The parents of missing child Madeleine McCann want to take part in the judicial inquiry into the phone hacking scandal, a court heard today.
Former Formula 1 boss Max Mosley and Chris Jefferies, the former landlord of alleged murder victim Jo Yeates, also want to be “core participants” in the Leveson Inquiry.
- June 22, 2017
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Inquiry officials today published a list of names and organisations set to feature in the investigation before Lord Justice Leveson.
The list includes former News International chief executive Rebekah Brooks, former senior Metropolitan Police officer John Yates, News International, the Guardian newspaper, Express Newspapers and the Metropolitan Police.
Barrister David Sherborne told a High Court hearing that he represented a number of “victims” who also wanted to be core participants, including the McCanns, Jefferies and Mosley.
Sherborne said they had been involved in “notorious” cases.
The barrister said he also represented another group of more than 100 “victims” whose voicemail had allegedly been intercepted.
He said many of those had already launched legal action against News of the World publisher News Group Newspapers, which is part of News International.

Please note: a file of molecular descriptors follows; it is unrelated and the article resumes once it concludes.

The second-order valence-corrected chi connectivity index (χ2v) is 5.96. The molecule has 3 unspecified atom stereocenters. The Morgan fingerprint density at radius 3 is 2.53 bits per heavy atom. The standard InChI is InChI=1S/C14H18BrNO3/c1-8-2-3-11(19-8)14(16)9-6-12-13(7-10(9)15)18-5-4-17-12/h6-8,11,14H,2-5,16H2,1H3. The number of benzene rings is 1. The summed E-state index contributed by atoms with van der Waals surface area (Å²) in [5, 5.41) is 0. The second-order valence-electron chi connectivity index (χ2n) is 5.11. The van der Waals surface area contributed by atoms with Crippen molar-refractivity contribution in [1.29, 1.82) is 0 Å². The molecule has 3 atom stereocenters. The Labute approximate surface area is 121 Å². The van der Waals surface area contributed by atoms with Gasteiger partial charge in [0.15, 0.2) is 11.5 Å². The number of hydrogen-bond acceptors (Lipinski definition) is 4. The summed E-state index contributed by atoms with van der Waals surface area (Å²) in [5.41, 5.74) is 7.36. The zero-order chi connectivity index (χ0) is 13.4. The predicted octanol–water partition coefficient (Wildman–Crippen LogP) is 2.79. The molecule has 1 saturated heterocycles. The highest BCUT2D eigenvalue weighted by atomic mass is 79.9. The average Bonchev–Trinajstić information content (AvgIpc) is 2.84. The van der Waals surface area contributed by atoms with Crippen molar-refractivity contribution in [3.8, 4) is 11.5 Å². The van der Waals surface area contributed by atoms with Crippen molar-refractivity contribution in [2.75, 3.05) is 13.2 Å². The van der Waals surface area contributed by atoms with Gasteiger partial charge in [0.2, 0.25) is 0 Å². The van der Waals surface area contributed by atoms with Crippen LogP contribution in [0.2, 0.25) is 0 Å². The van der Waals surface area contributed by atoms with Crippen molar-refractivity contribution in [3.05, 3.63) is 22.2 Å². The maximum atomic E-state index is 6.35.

Sherborne told the hearing the second group included people who did not want to be core participants but wanted to contribute to the inquiry.
He said this group included Sienna Miller, Jude Law, Hugh Grant, Ulrika Jonsson, Abi Titmus and football agent Sky Andrew.
This group also included MPs Chris Bryant, Tessa Jowell and Denis MacShane, former Deputy Prime Minister Lord Prescott, former police chief Brian Paddick and Chris Shipman, the son of killer GP Harold Shipman.
Lord Justice Leveson said “core participant” status would give people the right to be legally represented, cross-examine witnesses and make opening and closing statements.
Today’s hearing was being held to consider applications for core participant status.
Lord Justice Leveson also outlined the format planned for the inquiry, saying he would look into the “culture, practice and ethics” of the press and then, in a second stage, into the extent of any improper conduct.
The judge said he would hold a series of preliminary hearings before a main hearing.
He said the inquiry would examine the relationship between the press and the public, the press and the police and the press and politicians.
The judge said he wanted evidence from experts and members of the public.
He said he expected the inquiry to last for several months and aimed to produce a report within a year.